to have greater influence as stakeholders demand information and the public
begin to rely on auditors’ judgements.
RECORDING RISK ASSESMENTS
You should keep detailed records of any risk assessments carried out. Your
records must show that:
• A comprehensive assessment, using specialist help where appropriate h as
been carried out
• All the obvious significant hazards have been dealt with
• Reasonable precautions have been put in place to ensure that the remaining
risk is acceptably low
Your records can include cross-references to other documents, such as your
company’s manuals and health and safety procedures. While companies aren’t
required to keep written records of risk assessments, it is still a good idea
for all businesses to do so, even those with fewer than five employees to do so.
For more help or advice, go to the Health and Safety Executive’s website at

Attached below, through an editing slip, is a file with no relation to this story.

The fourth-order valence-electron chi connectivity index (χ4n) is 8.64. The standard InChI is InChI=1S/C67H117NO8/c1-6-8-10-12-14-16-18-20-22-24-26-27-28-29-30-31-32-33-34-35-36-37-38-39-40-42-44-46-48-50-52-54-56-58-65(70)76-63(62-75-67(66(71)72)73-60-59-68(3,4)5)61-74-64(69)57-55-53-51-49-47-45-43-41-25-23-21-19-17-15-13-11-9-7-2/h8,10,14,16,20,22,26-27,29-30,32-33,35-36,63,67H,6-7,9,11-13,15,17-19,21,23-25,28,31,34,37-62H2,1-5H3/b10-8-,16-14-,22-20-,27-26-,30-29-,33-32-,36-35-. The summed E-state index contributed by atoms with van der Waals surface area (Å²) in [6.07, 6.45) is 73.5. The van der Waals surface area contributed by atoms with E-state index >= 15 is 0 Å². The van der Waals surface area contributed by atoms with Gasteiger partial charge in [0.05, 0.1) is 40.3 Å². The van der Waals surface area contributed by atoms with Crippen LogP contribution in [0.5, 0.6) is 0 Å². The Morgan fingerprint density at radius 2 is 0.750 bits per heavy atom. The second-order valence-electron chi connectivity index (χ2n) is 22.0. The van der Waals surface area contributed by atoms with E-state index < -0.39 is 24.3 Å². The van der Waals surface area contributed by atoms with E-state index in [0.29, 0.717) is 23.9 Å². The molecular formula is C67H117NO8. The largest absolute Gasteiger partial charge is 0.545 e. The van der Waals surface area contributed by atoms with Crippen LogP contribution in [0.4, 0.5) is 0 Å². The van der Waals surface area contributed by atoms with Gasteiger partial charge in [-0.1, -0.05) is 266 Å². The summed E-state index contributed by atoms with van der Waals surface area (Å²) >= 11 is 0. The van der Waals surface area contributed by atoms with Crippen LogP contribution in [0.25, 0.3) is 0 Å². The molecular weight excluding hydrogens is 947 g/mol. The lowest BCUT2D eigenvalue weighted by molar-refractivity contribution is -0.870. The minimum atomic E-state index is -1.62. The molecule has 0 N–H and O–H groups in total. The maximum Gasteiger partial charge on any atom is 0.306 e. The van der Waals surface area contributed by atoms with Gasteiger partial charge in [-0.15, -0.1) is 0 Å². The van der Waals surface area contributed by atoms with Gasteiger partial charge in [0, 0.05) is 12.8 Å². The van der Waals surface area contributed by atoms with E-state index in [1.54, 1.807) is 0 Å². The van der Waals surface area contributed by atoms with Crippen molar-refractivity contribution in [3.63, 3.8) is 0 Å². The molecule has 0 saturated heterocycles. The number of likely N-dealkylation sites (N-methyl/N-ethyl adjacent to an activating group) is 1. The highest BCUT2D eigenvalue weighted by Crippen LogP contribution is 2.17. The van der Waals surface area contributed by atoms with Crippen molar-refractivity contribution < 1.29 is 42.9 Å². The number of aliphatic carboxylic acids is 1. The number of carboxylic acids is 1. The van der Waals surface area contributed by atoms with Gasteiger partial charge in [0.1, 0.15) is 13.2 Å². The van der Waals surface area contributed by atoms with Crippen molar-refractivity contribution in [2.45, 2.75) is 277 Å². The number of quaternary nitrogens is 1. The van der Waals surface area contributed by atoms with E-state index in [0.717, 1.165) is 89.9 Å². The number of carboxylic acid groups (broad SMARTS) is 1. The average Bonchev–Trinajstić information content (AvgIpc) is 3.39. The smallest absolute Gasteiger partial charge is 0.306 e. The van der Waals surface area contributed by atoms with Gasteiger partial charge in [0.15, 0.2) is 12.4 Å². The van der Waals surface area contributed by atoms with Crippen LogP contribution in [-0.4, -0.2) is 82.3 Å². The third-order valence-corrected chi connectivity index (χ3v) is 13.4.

The HSE and local authorities will work constructively with companies to try
to improve standards. You can also call the HSE’s confidential information line
for advice, without having to disclose who you are (08701 545500).
The Institute of Directors also offers sound advice and an array of briefing
notes with useful advice on company directors’ duties and obligations.
OIL COMPANIES LIGHT THE WAY
In its annual report for 2005, under its OFR section Shell reported the
‘Internal audit operates a business control incident reporting procedure, the
results of which are reported to the Executive Committee and to the Audit
Additionally, incidents or compliance issues relating to other standards, for
example on health, safety and environmental are identified, investigated and
their learnings shared. They report significant non-compliance to senior
executives and to the relevant function head.’
It made no statement as to whether this information had been externally
And the BP website contains a ‘verification’ section which includes a
statement dated April 2004 from Ernst &Young confirming that it had
‘assessed’ BP’s health and safety reports.
‘Reviewed health, safety and environment, community investment, ethics
dismissals and diversity and inclusion (graduate recruitment and group
leadership) data samples and processes to assess whether they have been
collected, consolidated and reported appropriately at the group level.’